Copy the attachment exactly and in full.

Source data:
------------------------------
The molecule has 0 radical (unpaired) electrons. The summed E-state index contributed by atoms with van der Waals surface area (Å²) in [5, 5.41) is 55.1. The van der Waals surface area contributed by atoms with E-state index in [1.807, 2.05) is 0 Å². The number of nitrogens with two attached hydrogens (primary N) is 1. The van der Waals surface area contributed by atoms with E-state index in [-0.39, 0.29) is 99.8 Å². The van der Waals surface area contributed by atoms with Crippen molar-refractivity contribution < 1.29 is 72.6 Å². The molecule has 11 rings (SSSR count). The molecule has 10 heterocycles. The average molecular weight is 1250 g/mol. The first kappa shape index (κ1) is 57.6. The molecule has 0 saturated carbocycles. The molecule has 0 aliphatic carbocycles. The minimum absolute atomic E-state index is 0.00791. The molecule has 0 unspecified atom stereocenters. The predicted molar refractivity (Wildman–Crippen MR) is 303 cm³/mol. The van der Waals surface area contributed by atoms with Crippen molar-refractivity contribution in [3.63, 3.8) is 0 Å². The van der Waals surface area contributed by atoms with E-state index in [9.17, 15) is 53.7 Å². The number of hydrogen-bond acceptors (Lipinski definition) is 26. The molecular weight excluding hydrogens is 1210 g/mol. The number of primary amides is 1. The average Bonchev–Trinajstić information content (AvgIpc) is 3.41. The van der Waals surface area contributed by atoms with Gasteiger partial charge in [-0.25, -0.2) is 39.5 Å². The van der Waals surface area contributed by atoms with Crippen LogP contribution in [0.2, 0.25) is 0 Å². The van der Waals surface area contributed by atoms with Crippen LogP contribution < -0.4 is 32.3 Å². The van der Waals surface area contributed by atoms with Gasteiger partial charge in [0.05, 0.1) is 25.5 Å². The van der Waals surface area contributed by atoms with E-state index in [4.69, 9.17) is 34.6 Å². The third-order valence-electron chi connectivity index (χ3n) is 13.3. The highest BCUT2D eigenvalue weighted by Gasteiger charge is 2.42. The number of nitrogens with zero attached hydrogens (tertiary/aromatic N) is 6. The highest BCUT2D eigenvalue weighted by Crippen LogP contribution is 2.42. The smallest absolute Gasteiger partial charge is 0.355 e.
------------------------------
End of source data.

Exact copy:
The molecule has 0 radical (unpaired) electrons. The summed E-state index contributed by atoms with van der Waals surface area (Å²) in [5, 5.41) is 55.1. The van der Waals surface area contributed by atoms with E-state index in [1.807, 2.05) is 0 Å². The number of nitrogens with two attached hydrogens (primary N) is 1. The van der Waals surface area contributed by atoms with E-state index in [-0.39, 0.29) is 99.8 Å². The van der Waals surface area contributed by atoms with Crippen molar-refractivity contribution < 1.29 is 72.6 Å². The molecule has 11 rings (SSSR count). The molecule has 10 heterocycles. The average molecular weight is 1250 g/mol. The first kappa shape index (κ1) is 57.6. The molecule has 0 saturated carbocycles. The molecule has 0 aliphatic carbocycles. The minimum absolute atomic E-state index is 0.00791. The molecule has 0 unspecified atom stereocenters. The predicted molar refractivity (Wildman–Crippen MR) is 303 cm³/mol. The van der Waals surface area contributed by atoms with Crippen molar-refractivity contribution in [3.63, 3.8) is 0 Å². The van der Waals surface area contributed by atoms with E-state index in [9.17, 15) is 53.7 Å². The number of hydrogen-bond acceptors (Lipinski definition) is 26. The molecular weight excluding hydrogens is 1210 g/mol. The number of primary amides is 1. The average Bonchev–Trinajstić information content (AvgIpc) is 3.41. The van der Waals surface area contributed by atoms with Gasteiger partial charge in [-0.25, -0.2) is 39.5 Å². The van der Waals surface area contributed by atoms with Crippen LogP contribution in [0.2, 0.25) is 0 Å². The van der Waals surface area contributed by atoms with Crippen LogP contribution < -0.4 is 32.3 Å². The van der Waals surface area contributed by atoms with Gasteiger partial charge in [0.05, 0.1) is 25.5 Å². The van der Waals surface area contributed by atoms with E-state index in [4.69, 9.17) is 34.6 Å². The third-order valence-electron chi connectivity index (χ3n) is 13.3. The highest BCUT2D eigenvalue weighted by Gasteiger charge is 2.42. The number of nitrogens with zero attached hydrogens (tertiary/aromatic N) is 6. The highest BCUT2D eigenvalue weighted by Crippen LogP contribution is 2.42. The smallest absolute Gasteiger partial charge is 0.355 e.